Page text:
Is it just us or did everyone suddenly become ok with talking about poop? Honestly, we’ve always been on board with that. After all, regular elimination is key for everything from removing waste from the body to banishing bloat. Luckily there’s a lot we can do to support regularity, like putting healthy whole foods on our plate. The key is to consume adequate amounts of fiber. Quick refresher: there are two types of fiber—soluble fiber and insoluble fiber.
Soluble fiber is best known for its ability to bind with glucose (or sugar) in the gut and slow down its absorption into the blood. Soluble fiber also binds with cholesterol, helping to carry it out of the body. When it comes to bowel movements, or BMs, soluble fiber-rich foods help to thicken the stool. Translation: these foods are extra important if you’re dealing with diarrhea.
Insoluble fiber, on the other hand, is known to speed things up in the GI tract. Basically, it’s your BFF if constipation is your primary concern. Any plant food that contains fiber will naturally contain a combination of both soluble and insoluble fiber. The only difference is that some have a greater proportion of soluble to insoluble, or vice versa.
Just remember: both types of fiber are important for health and plant foods will naturally contain a mixture of the two, so as long as you’re eating your fruits and veggies (and nuts and beans and whole grains and water), you’re golden.
When it comes to fats, striking a balance is key for healthy digestion. That is, a diet packed with unhealthy fats can contribute to slowed digestion, bringing on bloat and constipation. Plus, foods high in the types of fats we want to limit (think: bacon, processed cheeses, packaged snacks) typically don’t contain any fiber. Putting too little fat on your plate is also not a good idea, since nutrient dense fats like nuts, seeds and avocado are naturally loaded with gut-friendly fiber. Healthy fats are also critical for everything from maintaining hormone health to fighting inflammation and lowering heart disease risk, so it’s essential to include them in the diet.
And don’t forget about water. Adequate hydration (psst go pour yourself a cup of H2O right now!) keeps our cells happy and our energy levels optimized. Water also supports healthy digestion by helping to soften and move material through our GI tracts.
Still, sometimes we all need a little extra help to get “going,” so to speak. Read on for ten foods that can help you poop.
Apples are packed with soluble fiber, but eat them with the skin on and you’ll get a hit of insoluble fiber, too. Pair an apple with a couple spoonfuls of almond butter for even more nutrients and longer-lasting fullness. Bonus points if you’re able to opt for organic—conventional apples are among the top 12 fruits and vegetables with the highest levels of pesticide residue.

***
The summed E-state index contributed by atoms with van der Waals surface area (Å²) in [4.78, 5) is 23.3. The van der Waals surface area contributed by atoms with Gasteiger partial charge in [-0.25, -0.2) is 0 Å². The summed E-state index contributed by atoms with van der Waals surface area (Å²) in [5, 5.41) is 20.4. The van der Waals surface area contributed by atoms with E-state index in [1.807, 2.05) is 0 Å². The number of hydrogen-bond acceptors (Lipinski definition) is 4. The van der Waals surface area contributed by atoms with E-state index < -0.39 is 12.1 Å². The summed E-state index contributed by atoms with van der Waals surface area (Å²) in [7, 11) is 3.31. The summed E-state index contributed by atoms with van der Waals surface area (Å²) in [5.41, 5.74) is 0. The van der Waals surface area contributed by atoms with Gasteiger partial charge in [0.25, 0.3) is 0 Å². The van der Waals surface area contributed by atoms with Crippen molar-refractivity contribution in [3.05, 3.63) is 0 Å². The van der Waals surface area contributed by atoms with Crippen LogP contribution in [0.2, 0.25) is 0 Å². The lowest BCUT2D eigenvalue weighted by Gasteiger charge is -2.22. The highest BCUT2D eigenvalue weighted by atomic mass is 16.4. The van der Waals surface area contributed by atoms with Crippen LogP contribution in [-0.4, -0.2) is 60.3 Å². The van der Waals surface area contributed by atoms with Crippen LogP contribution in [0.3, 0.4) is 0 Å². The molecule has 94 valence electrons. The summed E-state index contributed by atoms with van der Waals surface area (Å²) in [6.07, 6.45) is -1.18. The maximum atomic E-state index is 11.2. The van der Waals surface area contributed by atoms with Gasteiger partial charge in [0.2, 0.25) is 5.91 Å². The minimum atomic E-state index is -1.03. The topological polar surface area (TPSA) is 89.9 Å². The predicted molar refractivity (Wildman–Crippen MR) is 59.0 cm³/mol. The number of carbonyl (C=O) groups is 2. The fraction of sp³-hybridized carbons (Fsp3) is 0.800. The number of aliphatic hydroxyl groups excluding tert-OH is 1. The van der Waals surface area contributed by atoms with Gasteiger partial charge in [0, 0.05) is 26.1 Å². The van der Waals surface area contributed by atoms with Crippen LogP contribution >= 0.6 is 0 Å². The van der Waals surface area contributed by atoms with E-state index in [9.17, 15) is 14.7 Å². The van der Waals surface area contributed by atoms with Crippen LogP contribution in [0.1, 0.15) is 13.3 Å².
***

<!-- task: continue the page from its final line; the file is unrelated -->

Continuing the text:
Whole grains in general are a great source of fiber and brown rice is no exception. Whereas white rice has its outer bran layer removed, brown rice remains intact and therefore serves up more fiber. For a complete breakdown of how the two stack up nutritionally, check out our guide to white versus brown rice.
If you’re struggling with constipation, beans (and other legumes like lentils) can bring on BMs thanks to their high fiber content. Just ½ cup of black beans puts 7 grams of fiber on your plate.
Heads up: beans can bring on bloat and gas in some susceptible individuals. Why? Not only are they packed with fiber, but they also contain a certain type of carbohydrate, called raffinose, that can be hard to break down in the body. As a result, some people experience GI discomfort after eating them. Start by incorporating small amounts of beans in your diet, then scale up depending on your tolerance.
Have you ever noticed chia seeds plump up when submerged in liquid (think: chia pudding)? The soluble fiber-rich seeds essentially do the same thing in your gut, meaning they expand and help keep you stay full for longer. Added bonus: they’re one of the only plant sources of omega-3 fatty acids.
Leafy greens like kale, spinach, and collard greens are loaded with insoluble fiber that can add bulk in the GI tract, promoting proper elimination and leading you to the ladies room.
There’s a reason we’re nuts for nuts. They’re full of heart-healthy fats, plant protein, and—you guessed it—fiber. Add chopped nuts to your yogurt bowl or throw a spoonful of your favorite nut butter into your morning smoothie. We’re all about this chocolate banana almond butter smoothie.
Fun fact: raspberries are the highest fiber fruit (apart from avocado, which, yes, is a fruit). Just one cup of raspberries delivers 8 grams of fiber. For reference: it’s recommended women get about 25 grams of fiber per day, so that’s already a third of your daily intake. BTW, blackberries are a great choice, too.
Oats are an awesome choice for gut health. They’re prebiotic (meaning they serve as fuel for the good bacteria in your gut), offer up soluble and insoluble fiber, and serve as a source of good-for-you carbs, the body’s preferred source of fuel. To kick start digestion, start your day with one of our favorite oatmeal recipes.
By now you probably know that probiotics are essential to gut health. One of our favorite sources? Yogurt. Not only does yogurt offer up good bacteria that support digestion and regularity, but it’s also high in nutrients like protein and calcium. Opt for plain yogurt to avoid excess added sugars, then jazz it up with your own toppings, like fresh fruit, nuts, cinnamon, and better-for-you granola.
Ok, so it’s not exactly a food, but drinking enough water is non-negotiable if you want to poop. Adequate H2O helps the body break down and absorb nutrients, softens stool, and keeps things moving through our system. Aim to drink at least 10 cups of water per day.